The rains we claim aren’t always on the plains

How dry has it been in Denver lately? The answer isn’t always clear because of three simple letters — DIA.

January 7, 2019 | By: Steve Snyder

Here’s a quick quiz: What three things are critical to both precipitation monitoring and real estate? The answer is an old joke: location, location, location! And boy, is that ever true in Denver.

The National Weather Service uses a weather station like this one to record Denver’s official temperature, wind and precipitation measurements.

While statewide our snowpack stands at 93 percent of average as of Jan. 1, the city of Denver’s official snowfall totals are lagging way behind with only 8.2 inches for the season, compared to the average of 20.8 inches we usually see by this time of the year.

But that information comes with a caveat, thanks to three simple letters: DIA.

You see, the National Weather Service’s official monitoring station for Denver has typically been at the city’s airport. When measurements were taken at the old Stapleton International Airport, which was located closer to the center of the city, precipitation readings were much more consistent with the weather many Denver residents experienced.

But that changed when Denver International Airport opened and the official monitoring station moved as well. DIA is about 18 miles northeast of downtown Denver. Sitting on the wide-open plains of eastern Colorado, DIA is part of Denver and our service area, but the differences in temperature and moisture recorded there can vary significantly from the larger portions of our service area.

“We know DIA is not necessarily representative of the weather conditions many of our customers see,” said Mitch Horrie, a senior water planner at Denver Water. “However, since DIA is the official monitoring station for the National Weather Service, those results are what the public hears about much more often.”

To give us a better picture of how much precipitation falls in our service area at any given time, Denver Water uses an average from multiple weather stations. Those locations include one at the old Stapleton Airport near I-70 and Quebec Street, one at our Administration Building near I-25 and Eighth Avenue and one near Waterton Canyon in southwest Littleton. These stations are all within our service area, yet are geographically dispersed to do a reasonable job of representing service area weather when averaged.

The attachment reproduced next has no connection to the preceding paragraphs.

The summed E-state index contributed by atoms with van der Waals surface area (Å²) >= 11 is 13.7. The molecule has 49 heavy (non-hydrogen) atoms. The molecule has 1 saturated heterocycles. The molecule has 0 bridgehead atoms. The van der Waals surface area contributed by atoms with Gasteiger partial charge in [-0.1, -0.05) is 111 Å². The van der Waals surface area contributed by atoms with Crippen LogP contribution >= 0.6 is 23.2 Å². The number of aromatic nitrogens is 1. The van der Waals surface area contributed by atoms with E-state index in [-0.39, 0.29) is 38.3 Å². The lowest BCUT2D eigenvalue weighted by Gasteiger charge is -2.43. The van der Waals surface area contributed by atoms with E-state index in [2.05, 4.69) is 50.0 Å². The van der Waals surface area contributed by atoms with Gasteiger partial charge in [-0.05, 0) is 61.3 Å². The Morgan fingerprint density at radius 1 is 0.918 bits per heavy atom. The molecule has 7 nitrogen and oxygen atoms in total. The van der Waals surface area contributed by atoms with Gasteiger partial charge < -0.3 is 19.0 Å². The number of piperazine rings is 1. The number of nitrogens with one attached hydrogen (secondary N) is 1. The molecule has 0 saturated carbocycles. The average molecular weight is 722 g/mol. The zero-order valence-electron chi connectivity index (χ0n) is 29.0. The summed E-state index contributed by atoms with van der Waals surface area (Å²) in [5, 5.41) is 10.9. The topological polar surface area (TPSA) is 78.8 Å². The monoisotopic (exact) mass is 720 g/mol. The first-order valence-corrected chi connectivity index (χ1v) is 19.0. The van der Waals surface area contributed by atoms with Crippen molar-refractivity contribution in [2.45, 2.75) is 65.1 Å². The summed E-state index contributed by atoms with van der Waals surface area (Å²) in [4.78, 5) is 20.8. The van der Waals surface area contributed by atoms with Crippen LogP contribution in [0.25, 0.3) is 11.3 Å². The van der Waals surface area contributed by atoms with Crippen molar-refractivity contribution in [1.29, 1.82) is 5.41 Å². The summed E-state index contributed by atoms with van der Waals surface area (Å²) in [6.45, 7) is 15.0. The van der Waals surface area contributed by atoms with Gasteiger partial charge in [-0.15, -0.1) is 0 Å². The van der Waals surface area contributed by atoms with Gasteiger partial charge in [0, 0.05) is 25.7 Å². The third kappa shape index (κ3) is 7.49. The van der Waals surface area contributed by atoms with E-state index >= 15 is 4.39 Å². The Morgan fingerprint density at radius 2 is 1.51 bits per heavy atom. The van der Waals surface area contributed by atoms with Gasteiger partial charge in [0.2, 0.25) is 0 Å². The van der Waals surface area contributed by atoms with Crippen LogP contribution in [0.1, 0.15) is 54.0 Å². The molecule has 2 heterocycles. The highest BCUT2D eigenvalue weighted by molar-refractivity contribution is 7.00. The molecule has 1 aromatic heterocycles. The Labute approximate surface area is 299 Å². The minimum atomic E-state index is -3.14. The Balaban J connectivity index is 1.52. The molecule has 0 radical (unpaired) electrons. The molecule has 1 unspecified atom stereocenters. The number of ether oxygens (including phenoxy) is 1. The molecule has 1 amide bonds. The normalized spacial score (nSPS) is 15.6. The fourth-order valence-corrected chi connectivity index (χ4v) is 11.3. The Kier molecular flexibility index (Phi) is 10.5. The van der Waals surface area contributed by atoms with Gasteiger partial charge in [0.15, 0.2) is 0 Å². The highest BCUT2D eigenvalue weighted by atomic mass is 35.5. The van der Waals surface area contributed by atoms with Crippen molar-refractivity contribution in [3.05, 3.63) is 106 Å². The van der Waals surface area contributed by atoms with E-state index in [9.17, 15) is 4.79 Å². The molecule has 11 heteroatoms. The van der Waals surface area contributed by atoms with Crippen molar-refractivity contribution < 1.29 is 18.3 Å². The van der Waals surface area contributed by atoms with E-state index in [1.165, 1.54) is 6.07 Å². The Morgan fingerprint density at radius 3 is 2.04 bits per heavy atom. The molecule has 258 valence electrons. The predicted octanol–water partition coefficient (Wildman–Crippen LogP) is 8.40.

“It’s important that people understand what is really being measured when they hear about a Denver precipitation report,” Horrie said. “Customers should pay attention to the weather patterns in their area of the city, particularly when they’re considering irrigation needs for their landscape. One size does not fit all in this case.”

That being said, December 2018 was dry all around our service area. Our three weather stations averaged only 0.06 inches of precipitation in the Denver metro area. Normal precipitation is 0.65 inches. It was the driest December in the metro area since 2002 and the third driest December in the last 70 years (as far back as our records go). For 2018 overall, our three stations recorded an average measurement of 12.63 inches of moisture, compared to DIA which measured only 8.59. Again — location, location, location.

Denver Water will continue to keep an eye on all weather conditions, both in the mountains and in our cities as we plan for the short and long-term needs of our customers. Just remember (with apologies to My Fair Lady): The rains we claim aren’t always on the plains.

But understanding precipitation for your location is ultimately the foundation for effective irrigation. (Let’s see somebody write a song using those lyrics!)

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